Over the weekend, the mainstream media was absolutely giddy with delight upon learning there would be an indictment by special counsel, Robert Mueller. This was proof positive, they insisted, that Trump “colluded” with Russia to influence the 2016 presidential election. Their exuberance was the equivalent of a two day-long tailgate party. Too bad it was premature. The celebration came to a crashing end when the indictments of Paul Manafort and his business associate, Rick Gates, were unsealed Monday morning. It turns out the charges are, basically, a tax fraud case. The two men stand accused of hiding their income from their lobbying work for Ukraine in order to avoid paying taxes, then lying about it. That’s it. The 31-page indictment makes no mention of Trump or Russia or “collusion.” The media seemed as dejected as a kid who wakes up on Christmas morning, only to find there are no presents under the tree. Gee whiz. The truth is, it should have come as no surprise to anyone, much less the media, that Manafort was in legal jeopardy for his business dealings. The FBI raided his home over the summer. It was later learned that the FBI wiretapped his conversations as far back as 2014. And it was widely reported that Manafort had been told by Mueller’s team that he would be criminally charged. The media became even more dispirited when they read through the indictment, discovering that nearly all of Manafort’s alleged wrongdoing substantially pre-dates his brief stint as chairman of the Trump campaign. In other words, there is no connection to either Trump or his campaign. Somewhere, I’m sure, ABC’s Martha Raddatz and CNN’s Van Jones were crying. Again. Just like the tears they shed on camera election night when Hillary lost. But wait. Shortly after the indictments were unsealed, the media’s spirits were suddenly boosted when the special counsel revealed that a former adviser to Trump pleaded guilty to lying to the FBI about his contacts with a Russian national during his time on the Trump campaign. Surely this was evidence of illegal “collusion,” right? Wrong. George Papadopoulos pled guilty to a single charge of making a false statement to the FBI. He was not charged with so-called “collusion” because no such crime exists in American statutory law, except in anti-trust matters. It has no application to elections and political campaigns. It is not a crime to talk to a Russian. Not that the media would ever understand that. They have never managed to point to a single statute that makes “colluding” with a foreign government in a political campaign a crime, likely because it does not exist in the criminal codes. But that did not stop them from accusing Donald Trump, Jr., of illegally conspiring with the Russians when he met with a Russian lawyer to obtain information on Hillary Clinton. What law did he break? None. The Federal Election Commission has made it clear that it is perfectly lawful for foreign nationals to be involved in campaigns, as long as they are not paid and do not donate money. Which brings us to Hillary Clinton. It is against the law for the Clinton campaign and the Democratic National Committee to funnel millions of dollars to a British spy and to Russian sources in order to obtain the infamous and discredited Trump “dossier.” The Federal Election Campaign Act (52 USC 30101) prohibits foreign nationals and governments from giving or receiving money in U.S. campaigns. It also prohibits the filing of false or misleading campaign reports to hide the true purpose of the money (52 USC 30121). This is what Clinton and the DNC appear to have done. Most often the penalty for violating this law is a fine, but in egregious cases, like this one, criminal prosecutions have been sought and convictions obtained. In this sense, it could be said that Hillary Clinton is the one who was conspiring with the Russians by breaking campaign finance laws with impunity. But that’s not all. Damning new evidence appears to show that Clinton used her office as Secretary of State to confer benefits to Russia in exchange for millions of dollars in donations to her foundation and cash to her husband. Secret recordings, intercepted emails, financial records, and eyewitness accounts allegedly show that Russian nuclear officials enriched the Clintons at the very time Hillary presided over a governing body which unanimously approved the sale of one-fifth of America’s uranium supply to Russia. If this proves to be a corrupt “pay-to-play” scheme, it would constitute a myriad of crimes, including bribery (18 USC 201-b), mail fraud (18 USC 1341), and wire fraud (18 USC 1343). It might also qualify for racketeering charges (18 USC 1961-1968), if her foundation is determined to have been used as a criminal enterprise. Despite all the incriminating evidence, Clinton has managed to avoid being pursued by a special counsel. Trump, on the other hand, is being chased by Robert Mueller and his team, notwithstanding a dearth of evidence. The indictments of Manafort and Gates now present a unique opportunity to challenge the authority of the special counsel. Until now, no one had legal “standing” to argue in court that the appointment of Mueller was illegal. The criminal charges change all that. The two defendants will be able to argue before a judge that Mueller’s appointment by Acting Attorney General Rod Rosenstein violated the special counsel law. As I pointed out in a column last May, the law (28 CFR 600) grants legal authority to appoint a special counsel to investigate crimes. Only crimes. He has limited jurisdiction. Yet, in his order appointing Mueller as special counsel (Order No. 3915-2017), Rosenstein directed him to investigate “any links and/or coordination between the Russian government and individuals associated with the campaign of President Donald Trump.” It fails to identify any specific crimes, likely because none are applicable. To put it plainly, Mueller is tasked with finding a crime that does not exist in the law. It is a legal impossibility. He is being asked to do something that is manifestly unattainable. If the federal judge agrees, Mueller and his team would be disbanded by judicial order. The Department of Justice would have to seek a new indictment of Manafort and Gates without the special counsel or drop the case entirely. The naming of Robert Mueller was tainted with disqualifying conflicts of interest from the beginning. Fired FBI Director James Comey admitted he leaked presidential memos to the media for the sole purpose of triggering the appointment of a special counsel who just happens to be Comey’s longtime friend, ally and partner. It is no coincidence that Rosenstein appointed Mueller. We now know both men were overseeing the corrupt Uranium One sale which involved Russian bribes, kickbacks, extortion and money laundering. They appear to have kept it secret, even hiding it from Congress which would surely have cancelled the transaction involving a vital national security asset. A cover-up? It has the stench of one. How can Americans have confidence in the outcome of the Trump-Russia matter if the integrity and impartiality of Mueller and Rosenstein has been compromised by their suspected cover-up of the Clinton-Russia case? Both men should resign. And a new special counsel should be appointed – this time to investigate Hillary Clinton, not Donald Trump.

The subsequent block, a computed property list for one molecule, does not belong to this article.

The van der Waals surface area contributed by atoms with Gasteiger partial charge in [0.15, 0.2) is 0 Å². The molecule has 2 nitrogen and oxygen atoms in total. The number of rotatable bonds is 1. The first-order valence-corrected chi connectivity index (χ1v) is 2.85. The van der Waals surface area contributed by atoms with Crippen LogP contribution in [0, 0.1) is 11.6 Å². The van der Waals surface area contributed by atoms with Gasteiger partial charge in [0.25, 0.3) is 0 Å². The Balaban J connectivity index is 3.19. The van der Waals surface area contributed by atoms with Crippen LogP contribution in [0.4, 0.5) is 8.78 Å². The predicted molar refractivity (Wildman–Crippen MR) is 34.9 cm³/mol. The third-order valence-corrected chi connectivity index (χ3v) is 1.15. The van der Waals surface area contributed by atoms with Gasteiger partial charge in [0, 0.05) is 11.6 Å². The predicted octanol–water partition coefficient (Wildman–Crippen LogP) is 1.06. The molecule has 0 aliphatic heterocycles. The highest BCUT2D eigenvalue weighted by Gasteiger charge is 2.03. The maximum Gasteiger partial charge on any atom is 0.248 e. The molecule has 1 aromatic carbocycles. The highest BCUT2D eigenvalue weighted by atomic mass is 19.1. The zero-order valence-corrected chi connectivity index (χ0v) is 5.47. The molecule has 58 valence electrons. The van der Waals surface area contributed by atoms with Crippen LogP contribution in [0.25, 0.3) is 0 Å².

Agreed!! And well said, Gregg!! Gregg Jarrett is a former defense attorney, and current Fox News legal analyst.